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31 Aug 1917
Awarded the "Crois de Guerre" as a Major in the Indian Army

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"Gentleman Cadet Bernard Joseph Fagan, from the Royal Military College, to be 2nd Lieutenant (Royal Munster Fusiliers)."

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Belfast News-Letter, 06 Oct 1938, page 6
Sir John Fagan
A correspondent writes: Your mention of Sir John Fagan, father of Mr. J.B. Fagan, reminds me of a chat I had with Sir Frank Benson when he visited Belfast some years ago. Sir Frank told me that he became acquainted with Sir John when Lawrence Irving, a member of Sir Frank's company and a relative of Sir Henry Irving, met with a serious accident in Belfast. "Fagan and Sinclair (whom I took to be Colonel Sinclair) saved young Irving's life," said Sir Frank. When J.B. Fagan decided to go on the stage and joined Sir Frank's company, Sir John was far from pleased. "It will break your mother's heart," he said. But both parents lived to be proud of their son's achievements in the world of drama. Another son, Lieuteuant Colonel Bernard Joseph Fagan, is still living. He retired from the Army in 1920.

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Belfast News-Letter, 05 Jan 1939, page 6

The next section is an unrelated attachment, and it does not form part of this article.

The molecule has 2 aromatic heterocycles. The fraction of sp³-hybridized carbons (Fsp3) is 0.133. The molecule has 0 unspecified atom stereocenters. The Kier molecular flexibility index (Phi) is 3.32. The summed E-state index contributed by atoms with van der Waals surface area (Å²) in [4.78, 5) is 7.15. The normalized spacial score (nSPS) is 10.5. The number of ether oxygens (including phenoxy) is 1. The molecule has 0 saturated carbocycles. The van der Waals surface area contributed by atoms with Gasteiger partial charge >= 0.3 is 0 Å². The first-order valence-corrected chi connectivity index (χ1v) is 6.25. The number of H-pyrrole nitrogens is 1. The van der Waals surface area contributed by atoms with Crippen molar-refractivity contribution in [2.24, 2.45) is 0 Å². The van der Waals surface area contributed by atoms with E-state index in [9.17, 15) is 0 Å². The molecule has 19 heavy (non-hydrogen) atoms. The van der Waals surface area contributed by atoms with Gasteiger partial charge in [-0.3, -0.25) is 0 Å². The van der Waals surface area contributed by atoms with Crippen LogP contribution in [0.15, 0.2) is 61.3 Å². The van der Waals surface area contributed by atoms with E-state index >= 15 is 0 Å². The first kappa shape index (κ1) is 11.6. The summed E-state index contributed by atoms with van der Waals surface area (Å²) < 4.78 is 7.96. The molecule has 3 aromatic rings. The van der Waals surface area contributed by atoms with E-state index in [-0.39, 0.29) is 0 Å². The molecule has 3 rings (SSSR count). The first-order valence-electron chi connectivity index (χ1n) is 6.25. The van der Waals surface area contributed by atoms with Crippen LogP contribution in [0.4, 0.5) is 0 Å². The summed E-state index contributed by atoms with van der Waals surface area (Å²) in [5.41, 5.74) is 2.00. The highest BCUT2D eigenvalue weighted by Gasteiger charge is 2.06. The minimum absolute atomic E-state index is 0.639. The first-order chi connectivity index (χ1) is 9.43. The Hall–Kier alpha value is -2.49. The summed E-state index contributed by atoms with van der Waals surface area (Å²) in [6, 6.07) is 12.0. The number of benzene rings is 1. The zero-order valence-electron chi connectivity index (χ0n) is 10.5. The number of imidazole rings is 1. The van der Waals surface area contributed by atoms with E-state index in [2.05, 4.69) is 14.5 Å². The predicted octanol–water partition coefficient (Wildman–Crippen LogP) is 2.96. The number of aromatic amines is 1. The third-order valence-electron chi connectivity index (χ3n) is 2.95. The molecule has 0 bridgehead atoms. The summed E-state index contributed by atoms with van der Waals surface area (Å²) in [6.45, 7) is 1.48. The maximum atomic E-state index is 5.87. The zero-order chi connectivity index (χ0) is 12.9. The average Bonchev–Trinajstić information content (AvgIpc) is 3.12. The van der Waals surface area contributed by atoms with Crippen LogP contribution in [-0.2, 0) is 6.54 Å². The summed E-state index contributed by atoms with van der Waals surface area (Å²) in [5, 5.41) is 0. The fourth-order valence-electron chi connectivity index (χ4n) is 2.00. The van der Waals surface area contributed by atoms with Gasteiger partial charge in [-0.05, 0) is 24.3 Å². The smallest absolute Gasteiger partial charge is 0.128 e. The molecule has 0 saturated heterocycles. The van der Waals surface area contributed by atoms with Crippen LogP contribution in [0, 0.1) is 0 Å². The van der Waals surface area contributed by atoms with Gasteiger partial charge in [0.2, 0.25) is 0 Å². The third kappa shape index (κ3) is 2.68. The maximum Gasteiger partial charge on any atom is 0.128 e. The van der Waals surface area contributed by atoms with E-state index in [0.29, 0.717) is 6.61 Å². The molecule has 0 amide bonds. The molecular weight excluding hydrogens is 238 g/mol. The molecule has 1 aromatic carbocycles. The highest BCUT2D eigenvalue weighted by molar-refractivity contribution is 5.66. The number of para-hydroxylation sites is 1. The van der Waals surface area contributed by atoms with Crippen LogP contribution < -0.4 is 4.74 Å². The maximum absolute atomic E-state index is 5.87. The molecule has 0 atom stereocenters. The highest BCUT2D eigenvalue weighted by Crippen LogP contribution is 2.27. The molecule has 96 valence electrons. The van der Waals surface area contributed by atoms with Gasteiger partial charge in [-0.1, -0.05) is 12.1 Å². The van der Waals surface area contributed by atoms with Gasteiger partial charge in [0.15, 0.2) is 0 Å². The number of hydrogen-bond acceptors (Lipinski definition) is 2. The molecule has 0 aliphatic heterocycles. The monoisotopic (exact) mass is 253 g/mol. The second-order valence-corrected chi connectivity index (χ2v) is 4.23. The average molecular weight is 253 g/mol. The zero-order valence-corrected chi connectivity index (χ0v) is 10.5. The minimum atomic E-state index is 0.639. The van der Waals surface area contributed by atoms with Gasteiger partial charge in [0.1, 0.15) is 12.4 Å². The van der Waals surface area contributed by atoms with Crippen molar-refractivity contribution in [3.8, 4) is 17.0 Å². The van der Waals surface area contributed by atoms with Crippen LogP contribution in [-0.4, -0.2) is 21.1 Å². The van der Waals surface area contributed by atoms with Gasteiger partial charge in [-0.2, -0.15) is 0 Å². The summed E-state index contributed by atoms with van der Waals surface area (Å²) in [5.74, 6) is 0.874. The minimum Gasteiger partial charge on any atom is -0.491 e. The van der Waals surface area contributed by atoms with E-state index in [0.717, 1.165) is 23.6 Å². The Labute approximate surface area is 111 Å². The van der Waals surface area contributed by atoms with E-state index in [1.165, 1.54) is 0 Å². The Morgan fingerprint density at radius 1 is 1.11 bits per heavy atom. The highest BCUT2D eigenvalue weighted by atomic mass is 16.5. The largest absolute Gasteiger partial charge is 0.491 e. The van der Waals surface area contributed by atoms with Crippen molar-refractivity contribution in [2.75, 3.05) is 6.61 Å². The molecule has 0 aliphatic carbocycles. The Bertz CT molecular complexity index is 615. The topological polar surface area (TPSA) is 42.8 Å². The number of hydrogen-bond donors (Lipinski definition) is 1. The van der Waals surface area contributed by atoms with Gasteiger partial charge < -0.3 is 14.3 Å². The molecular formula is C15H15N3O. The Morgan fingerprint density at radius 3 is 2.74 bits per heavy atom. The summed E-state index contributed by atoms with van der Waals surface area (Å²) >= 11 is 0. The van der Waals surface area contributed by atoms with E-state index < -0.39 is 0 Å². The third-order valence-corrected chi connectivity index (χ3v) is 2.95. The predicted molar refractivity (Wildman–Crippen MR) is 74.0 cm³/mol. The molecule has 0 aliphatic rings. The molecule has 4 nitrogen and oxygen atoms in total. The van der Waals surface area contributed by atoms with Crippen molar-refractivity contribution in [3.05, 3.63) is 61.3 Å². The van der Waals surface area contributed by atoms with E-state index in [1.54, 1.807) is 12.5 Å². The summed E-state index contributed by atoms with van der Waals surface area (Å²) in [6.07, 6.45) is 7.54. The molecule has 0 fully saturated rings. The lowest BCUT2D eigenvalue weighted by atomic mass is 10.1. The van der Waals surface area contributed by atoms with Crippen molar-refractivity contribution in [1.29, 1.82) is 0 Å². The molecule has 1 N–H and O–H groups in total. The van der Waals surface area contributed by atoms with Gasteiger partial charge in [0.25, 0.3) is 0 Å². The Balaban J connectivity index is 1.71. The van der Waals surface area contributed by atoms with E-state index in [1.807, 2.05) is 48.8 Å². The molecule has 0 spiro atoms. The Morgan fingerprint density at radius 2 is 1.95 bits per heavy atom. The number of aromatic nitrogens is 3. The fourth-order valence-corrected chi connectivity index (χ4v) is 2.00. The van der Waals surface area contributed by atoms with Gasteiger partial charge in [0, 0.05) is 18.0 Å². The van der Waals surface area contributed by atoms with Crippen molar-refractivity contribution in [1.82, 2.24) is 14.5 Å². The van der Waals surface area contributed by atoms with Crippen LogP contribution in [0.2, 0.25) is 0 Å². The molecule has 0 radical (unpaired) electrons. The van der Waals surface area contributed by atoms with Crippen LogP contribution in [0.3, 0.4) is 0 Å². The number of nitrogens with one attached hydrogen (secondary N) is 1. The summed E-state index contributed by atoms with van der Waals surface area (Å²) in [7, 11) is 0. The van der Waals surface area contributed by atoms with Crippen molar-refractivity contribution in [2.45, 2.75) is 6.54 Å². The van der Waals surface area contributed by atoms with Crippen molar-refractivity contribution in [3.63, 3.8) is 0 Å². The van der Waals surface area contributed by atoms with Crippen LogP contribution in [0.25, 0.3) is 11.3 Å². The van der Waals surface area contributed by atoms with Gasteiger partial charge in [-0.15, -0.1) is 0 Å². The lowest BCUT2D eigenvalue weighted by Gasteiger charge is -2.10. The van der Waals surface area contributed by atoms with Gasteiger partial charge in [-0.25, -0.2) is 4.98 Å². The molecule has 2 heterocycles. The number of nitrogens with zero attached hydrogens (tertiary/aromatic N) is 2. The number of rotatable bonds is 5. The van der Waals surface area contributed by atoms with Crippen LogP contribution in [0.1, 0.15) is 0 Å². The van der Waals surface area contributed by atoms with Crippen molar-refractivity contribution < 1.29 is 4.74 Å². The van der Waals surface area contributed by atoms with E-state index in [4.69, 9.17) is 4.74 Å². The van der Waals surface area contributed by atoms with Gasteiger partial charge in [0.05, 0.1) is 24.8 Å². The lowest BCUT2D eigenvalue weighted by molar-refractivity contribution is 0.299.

LIEUT.-COL. B.J. FAGAN
Belfast-born Officer Who Took Up Beet Farming
Lieut-Colonel B.J. Fagan, DSO, son of Sir John Fagan, a well-known surgeon, and brother of the late Mr. J.B. Fagan, the playwright, has died ta Killiney, Co. Dublin.

Lieut-colonel Fagan, who was born in Belfast in 1874, was educated at the Methodist College, Belfast: Clongowes Wood College, and at Sandhurst. He joined the Indian Army, and in the Great War served in East Africa and Palestine. He was awarded the DSO and the Cruix de Guerre.

In Palestine he was severely wounded and subsequently he was invalided from the Service, from which he retired in 1920. On his return to Ireland, he went infor farming at Ballybrittas, Queen's County, and took a deep interest in the sugar-beet industry.

Colonel Fagan's father, Sir John, was Inspector of Industrial Schools and a member of the Prisons Board. He was consulting surgeon to the Royal Victoria Hospital, Belfast, and the Children's Hospital, the located in Queen Street. Sir John's dramatist son, J.B. Fagan, founded the Oxford Repertory Theatre.